Trees + Terry Martin, Zina Burloiu, Sue Cochrane, Malcolm Pettigrove @Bungendore Woodwork Gallery

Some artists create unique niches through their skills and creativity. The current exhibition at Bungendore Woodwork Gallery features four artists with a connection to trees – two work with trees as material and two with trees as subject

Terry Martin makes trees through carving wood in ways that utilise the grain and texture of the wood to its most creative beauty. His work also includes lots of bowls made with remarkable choices of varied coloured timbers and design.

Zina Burloiu creates functional objects out of wood. The design and artistic creativity woven into her work takes her objets to a higher plane. A simple spoon is turned into an object of striking beauty. There is a set of exquisitely crafted spinning tops some with colourful interlay.

Malcolm Pettigrove works in pen and ink. His tree based creations have been influenced by some Chinese ink drawing traditions. Like the Chinese ink traditions the drawings skate between reality and something that is an art creation. A tree with its roots out of the groundis an example.

Sue Cochrane is an artist with great sense of australian landscape and vegetation. Apparently her favourite area is the east and south Gippsland and its look is in the pictures.

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Remnant – Rebecca Worth @ Photoaccess Huw Davies Gallery

The photographic work of Rebecca Worth on display in the Huw Davies Gallery during November reminded the viewers of Rorschach blot tests. Rebecca Worth created striking images by bringing common everyday images that were woven into semi symmetrical photo montages that have the indefinite look of the test blot.

The images are produced in black and white and in the exhibition have elements that repeat across the set of images and Worth flips images and inverts them to establish the indistinct initial look that draws you in to search out the details.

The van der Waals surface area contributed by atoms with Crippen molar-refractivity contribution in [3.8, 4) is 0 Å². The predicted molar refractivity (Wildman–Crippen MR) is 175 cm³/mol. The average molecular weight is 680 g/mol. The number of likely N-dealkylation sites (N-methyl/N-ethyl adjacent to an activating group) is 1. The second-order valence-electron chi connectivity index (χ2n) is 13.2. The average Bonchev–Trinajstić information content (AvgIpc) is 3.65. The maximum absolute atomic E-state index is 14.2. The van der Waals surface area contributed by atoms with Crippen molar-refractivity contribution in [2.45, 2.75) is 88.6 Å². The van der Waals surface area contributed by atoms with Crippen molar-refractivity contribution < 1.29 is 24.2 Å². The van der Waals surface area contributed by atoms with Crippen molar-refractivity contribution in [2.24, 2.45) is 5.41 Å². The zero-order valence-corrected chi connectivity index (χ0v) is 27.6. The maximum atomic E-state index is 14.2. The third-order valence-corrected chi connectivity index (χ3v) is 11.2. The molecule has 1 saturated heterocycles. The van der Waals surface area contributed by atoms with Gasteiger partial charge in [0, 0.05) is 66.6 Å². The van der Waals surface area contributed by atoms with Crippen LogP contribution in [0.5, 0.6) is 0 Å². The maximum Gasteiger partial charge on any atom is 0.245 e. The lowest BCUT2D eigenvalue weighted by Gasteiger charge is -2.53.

Below is the gallery sheet material.

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Pop – Kon Kudo @ Photoaccess Huw Davies Gallery

This work was fun. Kon Kudo is using a simple mechanical device to play with our short attention spans induced by modern technology. A collection of cards linked together on something that works like a bicycle chain that when watched from an end supplied the viewer with a constantly changing and developing set of images. It is somewhat like the frames of a film or one of those flicker cartoon books.

I loved it in that the viewer had some control and could interact with the artwork in various ways. The gallery material is supplied below.

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Ellen Hewitt – The Death’s Maiden – @ Photoaccess Huw Davies Gallery

The blurb for the exhibition of work by Ellen Hewitt says: Humanity’s attempts to understand death and existence have generated a rich accumulation of abstractand creative thought…. The Death’s Maiden is an ethereal body of work that explores humanity’s relationship with mortality”

The images are layered and integrate many images that bring the mind to matters of death. There are faces, fans, skulls flowers and other shimery elements.

The gallery sheet is below.

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What’s in the toybox? @ Goulburn Regional Art Gallery

27 November – 24 December 2015

The Goulburn Regional Art Gallery has a great exhibition right now featuring lots of fascinating creative toys. Within the mix there are gorgeous hand crafted wooden toys like trucks, cars and caravans. There is a remarkable toy box filled with creations of large toys made from pieces of other toys. There are dolls houses and set up scaled rooms. Two mirrored works centre around transparent skate boards and contrast with some spectacular richly coloured creations. The exhibition combines traditional toys, with vibrant creative works. There is a great set of fun works which is what toys and play is all about.

The website and blurb

http://www.grag.com.au/site/exhibition.php?id=108

Below is a selection of pics togive you an idea of the look of the exhibition.

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Harriet Mitchell – Recent works @ Canberra Boys Grammar School Gallery

The Boys Grammar School in Red Hill has a gallery. I have tried to find it before with no succes. This time a parent watching cricket joined me in a quest to find it and after some wanderings we found it. The exhibition at present is of recent works created by Harriet Mitchell.